What sets our academy apart from other programs abroad is our curriculum that focuses on improving the individual player and not the team.
We also take great pride in developing player field awareness and vision. Our ultimate goal is to promote our players to a higher level of football in Europe or South America.
Rodriquez makes a high impact on individual player development, small group, and team play.
For American players to gain respect from European coaches and players, then they must have quality:
- Field awareness
- Anticipation skills
- Decision-making before their first touch
- The purposeful movement away from the ball
- Correct body position
- Early communication skills
These qualities must become second nature for American players to compete at a quality European level.
If we teach only tactical play, then our players never become self-thinkers and are not able to solve problems for themselves.
Our home field in Spain is a large grass field, and we play quality and attractive football on that type of pitch. There are many small turf fields in Spain where we play a large number of away games.
Small turf fields serve as a significant player development tool. It is much harder to play in small spaces against smart, skillful, and physical Spanish players. We gain great satisfaction when our players and teams can compete with quality football in these challenging environments.
This serves as a measuring stick for our player and team development.
Our coaching staff is experienced professionals from Portugal, Belgium, England, and Argentina that teach and strategize a high-level European tactical football. We have coaches that have played and coached national teams, first teams in European, African, and Chinese first divisions, academies, while others have focused on player development in academies with smaller professional clubs. Their combined experience teaches our players high-level game intelligence.
Diane Scavuzzo: How does spending a year training abroad benefit a player?
Bobby Lennon: Training and playing games full-time with European coaches and opponents for an entire 8-month season while living the life of a young professional, gaining maturity is an excellent benefit for any serious student-athlete.
Diane Scavuzzo: What are the best reasons to send your son to your program?
Bobby Lennon: Here are the ten best reasons.
- COLLEGE RESUME BOOSTER: Getting into college is becoming increasingly competitive. Studying abroad gives you a competitive edge in college applications.
- LEARN A NEW LANGUAGE: The best way to learn a new language is by immersing yourself in the culture and having a need to speak the language daily.
- GAIN APPRECIATION FOR A NEW CULTURE: Travel expands the hearts and minds of young people, which builds compassion and appreciation for people and experiences different from their own.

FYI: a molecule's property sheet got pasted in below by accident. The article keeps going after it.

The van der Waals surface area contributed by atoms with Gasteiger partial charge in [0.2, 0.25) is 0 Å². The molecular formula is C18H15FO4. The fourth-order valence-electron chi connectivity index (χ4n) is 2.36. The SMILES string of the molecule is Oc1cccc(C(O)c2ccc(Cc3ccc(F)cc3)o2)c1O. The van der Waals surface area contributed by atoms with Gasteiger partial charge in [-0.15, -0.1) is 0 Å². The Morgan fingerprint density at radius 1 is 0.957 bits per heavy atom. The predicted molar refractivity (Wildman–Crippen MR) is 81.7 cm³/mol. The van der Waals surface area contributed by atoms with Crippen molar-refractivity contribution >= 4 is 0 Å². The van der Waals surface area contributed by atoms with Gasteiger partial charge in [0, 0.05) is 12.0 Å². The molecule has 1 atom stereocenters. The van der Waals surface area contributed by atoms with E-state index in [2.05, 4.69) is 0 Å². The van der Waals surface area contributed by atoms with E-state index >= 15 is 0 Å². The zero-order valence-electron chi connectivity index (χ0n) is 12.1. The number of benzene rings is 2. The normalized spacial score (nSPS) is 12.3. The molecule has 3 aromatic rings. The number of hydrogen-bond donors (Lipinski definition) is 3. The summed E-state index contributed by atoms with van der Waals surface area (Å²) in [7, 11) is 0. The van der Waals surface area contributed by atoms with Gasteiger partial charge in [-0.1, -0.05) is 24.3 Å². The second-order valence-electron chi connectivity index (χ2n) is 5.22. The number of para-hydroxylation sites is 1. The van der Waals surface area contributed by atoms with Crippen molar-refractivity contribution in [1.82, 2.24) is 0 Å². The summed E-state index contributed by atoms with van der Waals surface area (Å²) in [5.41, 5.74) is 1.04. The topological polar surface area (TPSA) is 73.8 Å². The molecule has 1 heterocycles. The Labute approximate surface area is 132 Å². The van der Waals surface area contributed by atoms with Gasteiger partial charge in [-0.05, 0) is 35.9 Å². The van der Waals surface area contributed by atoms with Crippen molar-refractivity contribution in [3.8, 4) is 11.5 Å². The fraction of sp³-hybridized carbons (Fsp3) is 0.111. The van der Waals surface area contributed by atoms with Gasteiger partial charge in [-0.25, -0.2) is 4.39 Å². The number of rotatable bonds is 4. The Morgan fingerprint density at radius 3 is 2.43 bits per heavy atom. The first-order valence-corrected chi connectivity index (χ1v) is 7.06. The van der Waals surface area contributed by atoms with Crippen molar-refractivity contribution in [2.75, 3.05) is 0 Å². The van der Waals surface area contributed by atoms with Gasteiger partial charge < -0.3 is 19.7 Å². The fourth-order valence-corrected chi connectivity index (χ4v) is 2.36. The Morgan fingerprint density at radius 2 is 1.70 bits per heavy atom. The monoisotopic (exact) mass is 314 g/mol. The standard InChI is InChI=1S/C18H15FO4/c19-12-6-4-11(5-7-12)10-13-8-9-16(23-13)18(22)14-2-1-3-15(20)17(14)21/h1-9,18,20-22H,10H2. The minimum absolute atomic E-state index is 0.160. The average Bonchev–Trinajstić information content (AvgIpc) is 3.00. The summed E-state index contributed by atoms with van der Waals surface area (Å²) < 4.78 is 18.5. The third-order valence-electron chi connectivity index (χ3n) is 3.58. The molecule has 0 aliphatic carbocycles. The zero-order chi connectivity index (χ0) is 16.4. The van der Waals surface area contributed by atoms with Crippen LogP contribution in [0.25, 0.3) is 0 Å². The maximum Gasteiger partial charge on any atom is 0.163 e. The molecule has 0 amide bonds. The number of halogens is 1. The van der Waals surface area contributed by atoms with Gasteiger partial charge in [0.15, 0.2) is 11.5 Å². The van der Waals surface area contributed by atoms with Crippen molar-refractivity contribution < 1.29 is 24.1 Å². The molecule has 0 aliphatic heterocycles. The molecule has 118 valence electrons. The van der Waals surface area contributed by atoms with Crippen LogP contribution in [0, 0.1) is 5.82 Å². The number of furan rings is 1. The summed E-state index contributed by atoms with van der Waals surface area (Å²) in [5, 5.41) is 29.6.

- BUILDS CONFIDENCE & SELF ESTEEM: Learning to navigate in a new country, coupled with exposure to enriching experiences, expands confidence in one’s self.
- MAKE NEW FRIENDS: Some of the best friendships are formed when young people learn to support and rely on each other in new situations.
- GAIN INDEPENDENCE: Having to figure things out for themselves with less parental oversight, enables players to make great strides in personal growth.
- MATURITY: A year abroad teaches a young person the value of responding to situations maturely and logically.
- RESPONSIBILITY: Preparing some of their meals, doing laundry, solving problems, etc. teach the importance of time management and prioritization.
- WORK ETHIC: At home, there can be lots of encouragement and help, being in a more independent setting teaches the importance of being self-driven to succeed.
- LIFE EXPERIENCE: Travel and exposure to new people and cultures bring with it many lessons in life that are not easily obtained in a more static environment.
Diane Scavuzzo: Are there opportunities to be ‘seen’ by scouts and possibly be recruited to play soccer professionally in a European league?
Bobby Lennon: Players must first impress our coaches because they have the contacts to coordinate tryouts in Europe. We do arrange for scouts to come to our pro-level games.
Diane Scavuzzo:: You are entering into your sixth year abroad what lessons have you learned?
Bobby Lennon: The first couple of years, I gave European coaches the freedom to teach American players their methodology. Our players were learning tactical football without being able to read the game on their own.
Our teams were playing good football, but we were not improving individual players.
All the aspects I have already mentioned; developing field awareness/vision, play away from the ball, as well as technical skills have to be a significant part of our curriculum and taught parallel with tactical football.
This vital project is close to my heart. I learned I needed to support to deliver a program that satisfies the development of ambitious American players.
I now have additional help behind the scenes, such as improved technology, operations, governance, communication, and finance. I have a group of partners that are experienced business executives that bring a higher level of professionalism to the program. With this support, I can spend more time monitoring the development of players and the football side of the business, which is my true love and passion.
Article updated on 5.26.20